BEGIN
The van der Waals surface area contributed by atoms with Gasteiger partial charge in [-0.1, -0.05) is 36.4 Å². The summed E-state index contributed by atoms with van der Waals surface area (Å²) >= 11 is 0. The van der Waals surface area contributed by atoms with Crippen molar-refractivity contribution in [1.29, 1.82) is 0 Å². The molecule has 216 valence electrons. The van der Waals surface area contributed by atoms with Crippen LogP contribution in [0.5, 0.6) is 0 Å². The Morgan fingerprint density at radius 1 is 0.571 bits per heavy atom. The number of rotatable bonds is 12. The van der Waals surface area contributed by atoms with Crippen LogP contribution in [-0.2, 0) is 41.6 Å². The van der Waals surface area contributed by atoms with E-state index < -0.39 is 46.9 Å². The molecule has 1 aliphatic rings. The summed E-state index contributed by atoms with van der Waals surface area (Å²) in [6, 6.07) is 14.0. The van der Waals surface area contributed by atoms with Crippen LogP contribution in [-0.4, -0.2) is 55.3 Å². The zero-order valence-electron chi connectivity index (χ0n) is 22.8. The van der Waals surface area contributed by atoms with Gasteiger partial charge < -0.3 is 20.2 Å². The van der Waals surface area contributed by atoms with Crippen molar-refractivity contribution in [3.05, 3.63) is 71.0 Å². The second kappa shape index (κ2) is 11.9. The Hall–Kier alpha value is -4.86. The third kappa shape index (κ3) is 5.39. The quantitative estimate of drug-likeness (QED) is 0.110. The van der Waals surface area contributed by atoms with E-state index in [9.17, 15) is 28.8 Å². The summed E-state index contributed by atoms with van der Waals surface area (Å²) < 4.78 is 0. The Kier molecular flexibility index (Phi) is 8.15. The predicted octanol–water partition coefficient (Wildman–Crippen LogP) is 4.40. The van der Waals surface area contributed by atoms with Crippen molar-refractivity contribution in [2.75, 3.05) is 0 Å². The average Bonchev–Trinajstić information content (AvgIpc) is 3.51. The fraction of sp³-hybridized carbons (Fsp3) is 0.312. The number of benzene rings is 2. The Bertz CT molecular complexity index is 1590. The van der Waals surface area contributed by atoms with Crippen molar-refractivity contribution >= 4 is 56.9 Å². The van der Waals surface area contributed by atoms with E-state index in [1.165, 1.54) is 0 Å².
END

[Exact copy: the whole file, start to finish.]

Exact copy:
The van der Waals surface area contributed by atoms with Gasteiger partial charge in [-0.1, -0.05) is 36.4 Å². The summed E-state index contributed by atoms with van der Waals surface area (Å²) >= 11 is 0. The van der Waals surface area contributed by atoms with Crippen molar-refractivity contribution in [1.29, 1.82) is 0 Å². The molecule has 216 valence electrons. The van der Waals surface area contributed by atoms with Crippen LogP contribution in [0.5, 0.6) is 0 Å². The Morgan fingerprint density at radius 1 is 0.571 bits per heavy atom. The number of rotatable bonds is 12. The van der Waals surface area contributed by atoms with Crippen LogP contribution in [-0.2, 0) is 41.6 Å². The van der Waals surface area contributed by atoms with E-state index < -0.39 is 46.9 Å². The molecule has 1 aliphatic rings. The summed E-state index contributed by atoms with van der Waals surface area (Å²) in [6, 6.07) is 14.0. The van der Waals surface area contributed by atoms with Crippen LogP contribution in [-0.4, -0.2) is 55.3 Å². The zero-order valence-electron chi connectivity index (χ0n) is 22.8. The van der Waals surface area contributed by atoms with Gasteiger partial charge < -0.3 is 20.2 Å². The van der Waals surface area contributed by atoms with Crippen molar-refractivity contribution in [3.05, 3.63) is 71.0 Å². The second kappa shape index (κ2) is 11.9. The Hall–Kier alpha value is -4.86. The third kappa shape index (κ3) is 5.39. The quantitative estimate of drug-likeness (QED) is 0.110. The van der Waals surface area contributed by atoms with E-state index in [9.17, 15) is 28.8 Å². The summed E-state index contributed by atoms with van der Waals surface area (Å²) < 4.78 is 0. The Kier molecular flexibility index (Phi) is 8.15. The predicted octanol–water partition coefficient (Wildman–Crippen LogP) is 4.40. The van der Waals surface area contributed by atoms with Crippen molar-refractivity contribution in [2.75, 3.05) is 0 Å². The average Bonchev–Trinajstić information content (AvgIpc) is 3.51. The fraction of sp³-hybridized carbons (Fsp3) is 0.312. The number of benzene rings is 2. The Bertz CT molecular complexity index is 1590. The van der Waals surface area contributed by atoms with Crippen molar-refractivity contribution >= 4 is 56.9 Å². The van der Waals surface area contributed by atoms with E-state index in [1.165, 1.54) is 0 Å².